China’s ‘Big Tech’ crackdown: A step forward

China’s ‘Big Tech’ crackdown: A step forward

There’s a growing consensus around much of the world that internet platforms have enjoyed a consequence-free environment for far too long. Many governments want to put in place stronger regulations for ‘Big Tech’, but there’s a significant variation in the nuance, speed and intent of regulatory response across regions.

The decisive actions taken by China may have surprised many, but we don’t see them as signs of China not appreciating innovation. Nor do we think that China intends to impose greater state control on (or even ownership of) its tech giants. Much of the regulatory agenda appears to be driven by pragmatic concerns around abusive monopolistic behaviour and reckless competitive engagement. In our view, this will ultimately strengthen both leading Chinese tech innovators and their ecosystems, as they encourage entrepreneurial innovation.

Looking ahead, we see the future through the following lenses:

1.   ‘Ecosystem’ does not mean exploitation

The economic temptation to become gatekeepers is often too great to resist for internet platforms. Mobile app stores in China continue to charge 30% (or more) in gatekeeper fees on all throughput across all applications in their stores. This hurts smaller developers while providing an unfair and transparent view to app store owners on innovative new ideas. Social networks, such as those owned by Tencent, wall off rivals, while providing an easy channel for group investee companies (such as Pinduoduo and JD) to reap the rewards of the social traffic.

This must change. But not all change needs to be disruptive or damaging. Opening social media to all might make Tencent’s WeChat even stronger than it is today. Pinduoduo and JD may lose their exclusive access to Tencent’s social channels, but we believe their advantages in cost effective, “gamified” shopping (as with Pinduoduo) and fulfilment infrastructure (as with JD) will sustain. We expect regulatory action to sustain what was well-earned, while removing that which was appropriated.

2.   Extraction differs from facilitation

Internet platforms can earn money in two ways: by extraction or through facilitation. Extraction is defined by commissions, take rates, operating fees – charges that can be ‘extracted’ from merchants and raised on a whim without the need to deliver better service. The other side of the coin is facilitation. Every business is currently seeking online expansion through traffic and higher sales. In our view, internet platforms that can help them achieve this by offering creative solutions will thrive.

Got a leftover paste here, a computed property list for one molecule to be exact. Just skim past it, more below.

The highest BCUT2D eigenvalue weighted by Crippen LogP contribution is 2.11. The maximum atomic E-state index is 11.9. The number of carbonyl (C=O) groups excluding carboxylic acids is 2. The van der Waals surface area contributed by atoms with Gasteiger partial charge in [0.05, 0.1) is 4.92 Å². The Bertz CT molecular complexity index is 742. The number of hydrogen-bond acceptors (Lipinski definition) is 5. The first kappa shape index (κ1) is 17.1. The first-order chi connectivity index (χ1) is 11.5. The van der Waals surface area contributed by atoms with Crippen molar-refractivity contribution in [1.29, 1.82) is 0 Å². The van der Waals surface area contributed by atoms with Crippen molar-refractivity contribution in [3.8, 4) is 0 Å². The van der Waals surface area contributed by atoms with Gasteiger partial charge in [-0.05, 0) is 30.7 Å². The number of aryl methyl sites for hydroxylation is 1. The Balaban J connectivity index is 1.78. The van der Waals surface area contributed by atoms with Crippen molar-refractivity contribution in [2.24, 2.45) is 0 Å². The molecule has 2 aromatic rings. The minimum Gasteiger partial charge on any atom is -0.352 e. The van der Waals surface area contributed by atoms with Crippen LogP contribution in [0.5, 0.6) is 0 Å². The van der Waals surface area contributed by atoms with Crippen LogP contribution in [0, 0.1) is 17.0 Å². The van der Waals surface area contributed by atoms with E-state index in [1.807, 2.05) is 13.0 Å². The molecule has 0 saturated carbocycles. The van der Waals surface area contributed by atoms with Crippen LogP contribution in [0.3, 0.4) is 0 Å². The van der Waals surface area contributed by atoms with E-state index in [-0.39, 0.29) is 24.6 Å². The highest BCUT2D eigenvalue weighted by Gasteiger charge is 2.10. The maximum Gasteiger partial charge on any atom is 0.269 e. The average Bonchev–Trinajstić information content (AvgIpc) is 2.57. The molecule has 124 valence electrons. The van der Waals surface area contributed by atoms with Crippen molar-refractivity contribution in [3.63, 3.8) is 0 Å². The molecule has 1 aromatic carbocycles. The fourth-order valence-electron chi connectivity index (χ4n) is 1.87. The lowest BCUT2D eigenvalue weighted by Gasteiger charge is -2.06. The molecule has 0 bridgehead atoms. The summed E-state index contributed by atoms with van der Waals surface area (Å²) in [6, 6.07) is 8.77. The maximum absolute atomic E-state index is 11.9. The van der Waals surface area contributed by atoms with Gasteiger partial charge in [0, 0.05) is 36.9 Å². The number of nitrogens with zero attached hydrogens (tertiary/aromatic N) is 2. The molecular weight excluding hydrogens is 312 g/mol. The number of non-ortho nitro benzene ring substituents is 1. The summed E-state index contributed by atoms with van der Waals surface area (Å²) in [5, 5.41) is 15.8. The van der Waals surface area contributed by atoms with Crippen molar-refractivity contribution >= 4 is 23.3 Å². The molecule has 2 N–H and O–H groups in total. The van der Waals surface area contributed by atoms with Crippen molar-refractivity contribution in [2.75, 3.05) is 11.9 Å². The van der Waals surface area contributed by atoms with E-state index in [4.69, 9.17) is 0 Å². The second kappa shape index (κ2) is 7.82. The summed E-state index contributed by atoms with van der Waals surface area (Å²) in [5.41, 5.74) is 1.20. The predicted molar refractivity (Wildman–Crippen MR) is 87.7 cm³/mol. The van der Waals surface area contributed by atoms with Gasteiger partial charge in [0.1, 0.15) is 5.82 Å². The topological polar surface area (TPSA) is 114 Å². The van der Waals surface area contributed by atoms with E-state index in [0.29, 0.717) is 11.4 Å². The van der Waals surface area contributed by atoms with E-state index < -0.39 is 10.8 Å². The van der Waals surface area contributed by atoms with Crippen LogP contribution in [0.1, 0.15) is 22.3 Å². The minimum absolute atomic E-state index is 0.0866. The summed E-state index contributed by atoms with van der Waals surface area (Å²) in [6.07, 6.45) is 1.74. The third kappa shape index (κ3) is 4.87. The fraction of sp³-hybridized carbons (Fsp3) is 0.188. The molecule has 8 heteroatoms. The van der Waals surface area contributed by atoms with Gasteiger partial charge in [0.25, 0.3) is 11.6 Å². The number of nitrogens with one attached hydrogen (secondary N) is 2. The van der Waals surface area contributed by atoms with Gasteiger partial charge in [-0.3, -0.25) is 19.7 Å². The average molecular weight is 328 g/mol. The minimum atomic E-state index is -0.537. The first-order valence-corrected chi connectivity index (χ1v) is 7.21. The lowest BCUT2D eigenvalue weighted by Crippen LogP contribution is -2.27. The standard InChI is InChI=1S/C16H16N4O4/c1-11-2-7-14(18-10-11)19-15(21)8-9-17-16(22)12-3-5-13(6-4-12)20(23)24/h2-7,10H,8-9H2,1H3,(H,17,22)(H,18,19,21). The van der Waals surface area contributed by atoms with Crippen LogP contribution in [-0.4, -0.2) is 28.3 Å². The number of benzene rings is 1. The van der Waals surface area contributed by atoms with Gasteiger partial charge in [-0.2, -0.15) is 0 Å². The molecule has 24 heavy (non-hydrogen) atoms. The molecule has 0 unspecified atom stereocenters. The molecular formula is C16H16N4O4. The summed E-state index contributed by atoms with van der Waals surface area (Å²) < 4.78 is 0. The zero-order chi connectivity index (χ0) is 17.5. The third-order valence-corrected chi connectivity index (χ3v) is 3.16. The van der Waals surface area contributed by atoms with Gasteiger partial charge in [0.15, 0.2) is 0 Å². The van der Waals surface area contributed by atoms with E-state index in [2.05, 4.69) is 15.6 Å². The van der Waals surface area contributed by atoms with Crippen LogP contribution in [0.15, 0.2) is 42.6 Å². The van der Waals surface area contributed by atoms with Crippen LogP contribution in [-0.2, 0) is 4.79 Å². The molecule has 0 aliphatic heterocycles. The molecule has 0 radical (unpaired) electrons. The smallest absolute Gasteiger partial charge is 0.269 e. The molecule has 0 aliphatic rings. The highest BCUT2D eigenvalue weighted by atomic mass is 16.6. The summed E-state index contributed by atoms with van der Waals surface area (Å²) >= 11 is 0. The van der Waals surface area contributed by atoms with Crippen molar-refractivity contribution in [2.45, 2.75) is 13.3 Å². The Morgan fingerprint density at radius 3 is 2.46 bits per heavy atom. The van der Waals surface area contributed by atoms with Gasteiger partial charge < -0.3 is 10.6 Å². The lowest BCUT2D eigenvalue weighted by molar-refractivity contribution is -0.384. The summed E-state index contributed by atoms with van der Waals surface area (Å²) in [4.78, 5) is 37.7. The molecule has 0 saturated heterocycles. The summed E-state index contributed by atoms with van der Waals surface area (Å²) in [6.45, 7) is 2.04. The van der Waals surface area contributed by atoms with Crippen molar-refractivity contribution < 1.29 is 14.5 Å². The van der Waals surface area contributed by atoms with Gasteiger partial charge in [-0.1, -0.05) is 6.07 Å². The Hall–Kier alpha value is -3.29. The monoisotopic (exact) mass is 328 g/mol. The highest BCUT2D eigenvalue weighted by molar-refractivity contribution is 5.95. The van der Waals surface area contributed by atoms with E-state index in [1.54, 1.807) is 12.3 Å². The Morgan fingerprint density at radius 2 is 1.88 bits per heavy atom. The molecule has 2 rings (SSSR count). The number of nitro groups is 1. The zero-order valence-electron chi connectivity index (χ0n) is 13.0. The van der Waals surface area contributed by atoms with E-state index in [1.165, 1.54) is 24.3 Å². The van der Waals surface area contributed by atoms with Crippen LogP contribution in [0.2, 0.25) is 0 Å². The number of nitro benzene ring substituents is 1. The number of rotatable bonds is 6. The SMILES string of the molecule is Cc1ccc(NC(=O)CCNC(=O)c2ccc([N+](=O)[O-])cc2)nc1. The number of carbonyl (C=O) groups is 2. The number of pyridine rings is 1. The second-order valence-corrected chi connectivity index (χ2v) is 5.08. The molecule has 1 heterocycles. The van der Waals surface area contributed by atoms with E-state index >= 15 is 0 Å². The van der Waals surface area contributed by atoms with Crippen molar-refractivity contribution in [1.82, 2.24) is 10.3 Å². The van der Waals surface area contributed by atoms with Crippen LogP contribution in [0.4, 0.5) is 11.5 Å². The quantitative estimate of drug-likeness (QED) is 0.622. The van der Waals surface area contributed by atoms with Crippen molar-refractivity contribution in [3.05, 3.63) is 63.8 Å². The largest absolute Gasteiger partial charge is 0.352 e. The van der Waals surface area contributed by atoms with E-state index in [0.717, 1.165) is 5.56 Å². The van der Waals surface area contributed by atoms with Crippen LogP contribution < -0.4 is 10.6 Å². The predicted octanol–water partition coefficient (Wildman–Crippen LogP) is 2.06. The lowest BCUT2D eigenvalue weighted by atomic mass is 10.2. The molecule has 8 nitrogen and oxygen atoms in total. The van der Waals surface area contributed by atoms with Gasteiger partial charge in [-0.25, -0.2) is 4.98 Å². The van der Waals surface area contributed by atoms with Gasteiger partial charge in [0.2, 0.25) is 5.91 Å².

A regulatory pushback to extraction while encouraging facilitation could make internet platforms more creative and consumer friendly. ‘Earn your keep’ should be the hand regulations play here.

3.   Financial ‘innovation’ cannot come at the cost of systemic stability

One of the most important outcomes of this intervention is the provision of clear regulatory guidelines for fintech disruptors. Fintech’s desire to operate in an unregulated zone separated from traditional financial institutions was always a step too far.

Society would benefit far more, if traditional financial institutions were given incentives to digitalize and artificial barriers around access to consumer data, traffic, and payment methods were removed. Data transparency and a fair sharing of risk and reward are all worthy objectives. They remove moral hazard from the system, forcing skin in the game for all players – traditional and online.

Fintech players don’t need to feel restricted. As traditional institutions gain fair access to online channels, fintech platforms should also be able to expand as digital banks, bearing the same regulatory responsibility as incumbents, while being allowed the freedom to choose their point of scale, market focus and cost structure.

4.   Data belongs to no one… and everyone

Data ownership has been framed as a battle for consumer privacy in the West. In China, it will be hard to divorce the debate from the watchful eyes of the ‘Big State’. As a result, we expect this reform to come slower. Early wins might centre around combining online with offline data, and then making this framework available to all innovators. This could help spur innovation – China has no dearth of talented entrepreneurs willing to try new things.

While there are uncertainties about many things in China, we believe that the recent antitrust regulatory interventions and guidelines will ultimately strengthen leading Chinese innovators by encouraging more rational competitive behaviour. US regulators, who are beginning to grapple with similar questions around the monopolistic behaviour of their own tech giants, could possibly learn a few things from the evolution of internet regulation in China’s very vibrant digital economy.

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